State and local governments need to cooperate with symphonic precision. The good news is that they have a model to follow: a vaccine ops “playbook” developed by the U.S. Centers for Disease Control and Prevention last fall that lays out major operational requirements to get vaccines to patients as quickly as possible.
At a national and global level, digital workflow management can provide an invaluable dashboard view of all the moving parts in this process.
2. Pay special attention to information hand-offs
Healthcare organizations know how to manage vaccine supplies and schedule vaccination appointments. Coordinating vaccination efforts seamlessly with county and local officials, however, is less familiar territory.
The biggest problems in vaccine delivery typically arise when one organization hands off responsibility to another. Here again, workflow management tools can help because they make it easier for providers to synchronize efforts with other partners in the supply chain.
3. Create an information supply chain
We’ve all seen the recent headlines. Many hospitals, overwhelmed with COVID-19 patients, don’t have enough staff to administer the shots. Local government officials typically get little advance notice of arriving vaccine shipments, forcing them to scramble to schedule vaccinations. Many communities also lack ready access to information about vaccine efficacy.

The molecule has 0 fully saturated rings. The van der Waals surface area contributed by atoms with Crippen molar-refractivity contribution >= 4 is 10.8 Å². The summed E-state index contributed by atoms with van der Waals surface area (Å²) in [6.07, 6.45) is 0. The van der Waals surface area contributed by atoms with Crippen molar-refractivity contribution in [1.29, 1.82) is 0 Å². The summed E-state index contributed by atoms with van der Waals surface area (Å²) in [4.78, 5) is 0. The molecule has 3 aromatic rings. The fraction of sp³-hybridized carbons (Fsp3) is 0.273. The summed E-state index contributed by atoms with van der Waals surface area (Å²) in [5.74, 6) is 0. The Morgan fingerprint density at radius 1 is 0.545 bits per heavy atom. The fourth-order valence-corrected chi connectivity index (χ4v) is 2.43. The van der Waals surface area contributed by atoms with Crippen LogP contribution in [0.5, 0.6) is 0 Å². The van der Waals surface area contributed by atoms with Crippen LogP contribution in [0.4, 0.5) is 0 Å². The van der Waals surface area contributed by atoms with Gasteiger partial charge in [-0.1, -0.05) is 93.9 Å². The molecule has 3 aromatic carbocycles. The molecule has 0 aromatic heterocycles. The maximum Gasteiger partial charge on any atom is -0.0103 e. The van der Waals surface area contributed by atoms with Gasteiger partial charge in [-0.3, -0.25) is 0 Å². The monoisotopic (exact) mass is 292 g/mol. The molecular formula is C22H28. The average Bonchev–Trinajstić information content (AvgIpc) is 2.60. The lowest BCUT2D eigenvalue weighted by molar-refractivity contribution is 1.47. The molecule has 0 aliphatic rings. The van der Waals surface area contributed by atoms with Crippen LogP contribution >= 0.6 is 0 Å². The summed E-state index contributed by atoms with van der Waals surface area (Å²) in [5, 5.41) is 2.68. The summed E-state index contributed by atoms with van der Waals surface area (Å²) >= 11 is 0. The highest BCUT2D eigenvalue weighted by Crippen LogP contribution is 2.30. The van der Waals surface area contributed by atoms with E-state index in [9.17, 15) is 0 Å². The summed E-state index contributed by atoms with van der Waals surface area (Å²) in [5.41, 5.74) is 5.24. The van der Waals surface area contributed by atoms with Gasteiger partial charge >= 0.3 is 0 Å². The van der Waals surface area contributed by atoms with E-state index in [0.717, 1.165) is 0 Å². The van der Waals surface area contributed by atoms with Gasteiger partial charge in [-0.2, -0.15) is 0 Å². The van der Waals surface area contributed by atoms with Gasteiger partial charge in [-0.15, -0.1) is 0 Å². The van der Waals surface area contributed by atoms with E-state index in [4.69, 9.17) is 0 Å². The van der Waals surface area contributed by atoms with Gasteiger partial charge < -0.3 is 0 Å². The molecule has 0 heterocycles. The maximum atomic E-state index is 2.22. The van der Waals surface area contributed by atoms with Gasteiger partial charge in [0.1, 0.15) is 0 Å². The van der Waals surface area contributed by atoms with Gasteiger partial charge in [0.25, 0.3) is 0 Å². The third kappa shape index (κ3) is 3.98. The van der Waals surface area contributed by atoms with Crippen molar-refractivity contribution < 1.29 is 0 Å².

We need an information supply chain that travels ahead of the vaccine, so that everyone is prepared when it arrives. Providers need to know how many vaccine doses they’re going to receive, and when and where they will arrive. Vaccine recipients need to know when they can expect to receive a shot and where they should go to get it.
Ultimately, the vaccine will work only if enough people take it. A survey in December by the Kaiser Family Foundation found that more than 1 in 4 Americans are “vaccine hesitant,” because of safety concerns and a lack of trust in government.
Access to good information is essential to building trust. Before anyone gets a jab in their arm, government agencies, healthcare providers, and citizens need to be better informed. That’s another way that digital workflows can help end the pandemic.